China Car Market Returning To Growth
SHANGHAI — Reurers reported that China's car market will return to growth in the second half of this year due to government support, although the days of high single- or double-digit growth are over and consolidation is likely, senior automotive executives said on Tuesday.
The predictions from executives including the head of Mitsubishi Motors on the first day of the Shanghai auto show point to a vehicle market that is heading for more balanced growth, especially if the trade war with the U.S. is resolved.
Automotive sales in China contracted for the first time last year since the 1990s as a slowing economy and the trade friction between Beijing and Washington affected consumer sentiment.
Recent moves by the Chinese government to cut taxes, carmakers' plans for new model launches as well as the hopes that the U.S.-China trade spat will soon be resolved could start to turn things around, the executives said.
"We predict there will be negative growth in the first half this year, even double digit," said Guangzhou Automobile Group Co Ltd's (GAC) general manager Feng Xingya.
"But due to government subsidies, carmakers' discounts and better macroeconomic conditions, sales will turn to positive in the second half," he said.
The decline in Chinese automotive sales has already started to slow. They fell by 5.2 percent in March, the smallest decline since August 2018.
"It's only natural for the China market to transition to slower growth," Mitsubishi Motors' Chief Executive Osamu Masuko told Reuters in an interview, saying that the market was showing some "level of maturity."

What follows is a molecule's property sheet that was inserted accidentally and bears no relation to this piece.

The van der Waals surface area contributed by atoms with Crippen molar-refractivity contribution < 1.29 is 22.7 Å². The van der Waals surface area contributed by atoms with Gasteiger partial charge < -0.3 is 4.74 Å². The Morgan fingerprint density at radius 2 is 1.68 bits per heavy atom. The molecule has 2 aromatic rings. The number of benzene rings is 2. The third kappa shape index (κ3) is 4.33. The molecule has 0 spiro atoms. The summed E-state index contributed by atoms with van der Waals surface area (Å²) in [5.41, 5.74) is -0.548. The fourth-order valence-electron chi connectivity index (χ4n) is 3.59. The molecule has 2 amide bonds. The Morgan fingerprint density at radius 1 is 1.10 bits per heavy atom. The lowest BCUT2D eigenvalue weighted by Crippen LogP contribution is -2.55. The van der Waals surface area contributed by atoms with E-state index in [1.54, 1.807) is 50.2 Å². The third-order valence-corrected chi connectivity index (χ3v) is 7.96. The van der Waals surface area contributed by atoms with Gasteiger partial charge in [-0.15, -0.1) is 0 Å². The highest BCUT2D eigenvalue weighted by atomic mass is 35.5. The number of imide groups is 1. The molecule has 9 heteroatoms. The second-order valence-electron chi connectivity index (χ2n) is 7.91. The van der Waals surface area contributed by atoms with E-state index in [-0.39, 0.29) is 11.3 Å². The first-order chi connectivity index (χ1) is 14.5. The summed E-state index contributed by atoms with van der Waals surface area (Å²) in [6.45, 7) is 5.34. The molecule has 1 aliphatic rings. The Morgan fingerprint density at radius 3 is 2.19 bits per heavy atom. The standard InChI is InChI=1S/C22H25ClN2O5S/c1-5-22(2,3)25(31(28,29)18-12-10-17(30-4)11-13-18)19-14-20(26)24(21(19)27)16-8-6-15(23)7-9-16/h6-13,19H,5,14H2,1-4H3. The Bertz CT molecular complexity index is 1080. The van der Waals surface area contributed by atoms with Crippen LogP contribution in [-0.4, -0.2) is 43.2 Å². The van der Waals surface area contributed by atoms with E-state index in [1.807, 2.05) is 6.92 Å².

"Going forward the market still has more growth left in it, but it will likely grow moderately. Growth of 5-6 percent a year on a consistent basis might not be that easy to achieve."
The opening day of the auto show was marked by launches of new sports utility vehicles from carmakers such as General Motors and Daimler, aimed at rejuvenating customer interest with fresh designs in the fast-growing market segment.
Some firms were more optimistic with luxury carmaker Rolls-Royce Motor Cars saying that it would likely achieve double digit sales-growth in China again this year, although below 2018 levels.
But others predicted that more pressure is to come as Beijing institutes tough rules to transform the industry which could kick off a round of consolidation or prompt some to leave the Chinese market.
"That's more likely to happen to small, non state-owned players who really don't have a whole lot to offer," said GM's China President Matt Tsien, adding that it could extend to some foreign players.
The government has this year tightened the screw on makers' ability to add manufacturing capacity and is instituting electric car production quotas for automakers to combat pollution.
"But I don't believe the number is going to be significant, Tsien said. "Because at the end of the day this is still one of the most attractive markets in the world. And everybody wants to be here."